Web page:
"We like what’s next, not what’s past."
Our interview with editor of Elephant Magazine: Robert Shore
Hi Robert, thanks for taking the time to talk to us at Floorr. Could you tell us a bit about your background and how you became publisher and editor of Elephant Magazine?
I actually did a literary degree, and then wrote a doctorate about mid-seventeenth-century opera and puritan iconoclasm, or destruction of images. Perfect preparation to edit a highly visual magazine about contemporary art, you could say! But that was many moons ago, and afterwards I worked for a series of art publishers. I even served as the deputy editor of a rival magazine title at one time. But I don’t talk about that any more. It was a lot less fun.
Elephant Magazine has recently had a redesign, could you tell us about this and reasons behind the new look?
Occasionally you just feel the need to move on: Elephant has had four different sets of designers since its inception in 2009. Magazines need to maintain continuity but they also need constantly to offer something fresh.
Of course, you do the latter partly through the content – there are always great new artists to showcase; that’s always fresh – but you also need to reconsider the way you package it once in a while. So in the spring we visited a series of graphic design studios that are all producing great work and gave them a brief: “We’re a very visual magazine about contemporary visual culture. We like things that have only just been made or that are still being made. We like what’s next, not what’s past. We want to communicate a sense of spontaneity. We like bold graphic design, we like (and are willing to invest in) exciting paper stocks. We want to make an object as well as a publication. What does that add up to?” We really enjoyed the way Kellenberger-White responded to the challenge, not least because they said they should start their research at the zoo – which is how we got our new logo.
You have also written a book titled: “Beg, Steal and Borrow: Artists Against Originality”. Could you tell us about the book?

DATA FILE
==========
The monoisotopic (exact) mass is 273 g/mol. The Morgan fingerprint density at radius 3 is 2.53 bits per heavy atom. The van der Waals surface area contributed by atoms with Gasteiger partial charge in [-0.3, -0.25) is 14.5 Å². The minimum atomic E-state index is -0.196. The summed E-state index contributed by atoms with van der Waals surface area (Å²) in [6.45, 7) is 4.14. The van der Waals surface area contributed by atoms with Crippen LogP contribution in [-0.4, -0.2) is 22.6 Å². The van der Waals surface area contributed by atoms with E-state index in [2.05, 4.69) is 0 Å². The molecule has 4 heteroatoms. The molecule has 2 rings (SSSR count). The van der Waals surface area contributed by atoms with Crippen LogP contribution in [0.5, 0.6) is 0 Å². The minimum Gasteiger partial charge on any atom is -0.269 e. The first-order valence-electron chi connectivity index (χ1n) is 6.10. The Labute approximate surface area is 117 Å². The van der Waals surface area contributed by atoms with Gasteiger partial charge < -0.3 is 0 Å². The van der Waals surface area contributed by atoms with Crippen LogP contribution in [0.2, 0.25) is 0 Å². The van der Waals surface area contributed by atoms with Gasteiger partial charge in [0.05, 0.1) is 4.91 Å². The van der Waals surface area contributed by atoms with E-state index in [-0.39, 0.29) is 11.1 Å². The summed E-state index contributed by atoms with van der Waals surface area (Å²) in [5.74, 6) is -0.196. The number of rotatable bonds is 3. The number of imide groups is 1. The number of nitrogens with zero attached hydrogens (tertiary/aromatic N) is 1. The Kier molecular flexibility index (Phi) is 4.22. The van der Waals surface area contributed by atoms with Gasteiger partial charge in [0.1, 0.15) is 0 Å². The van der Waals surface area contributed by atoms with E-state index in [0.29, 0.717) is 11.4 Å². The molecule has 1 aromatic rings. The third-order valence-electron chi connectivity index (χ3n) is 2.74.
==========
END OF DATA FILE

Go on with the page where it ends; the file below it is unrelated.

That began with something a broadsheet commentator wrote about the artists shortlisted for the 2014 Turner Prize. He said: “Looking at their work you get a sense that the old idea of making things that didn’t exist before from scratch has been pretty much abandoned.” That made me howl: what do you mean “making things that didn’t exist before from scratch”! It seemed such a bizarre and naive statement, and yet it also says a lot about an ideal of creativity that we hold on to in the teeth of all the evidence. In truth, it’s been a long time since ex nihilo creativity of that kind was really possible; for a very long time the world has been way too full of other people’s thoughts and words and things. Anyway, it made me want to investigate the history of copying, from Raphael and Dürer to Sturtevant and Sherrie Levine, and the idea of copyright. Which led me to Uber and the idea of “idle capacity”, and genetic inheritance, and all sorts of other things.
The whole experience made me realize quite forcefully that I’m an anti-Romantic. I’m much more interested in subtle, subversive interventions than grand authoring gestures. Happily there are others in the Elephant office who are big-time Romantics, so both artist approaches have their advocates at the magazine.
How do you differentiate yourself from other contemporary art magazines?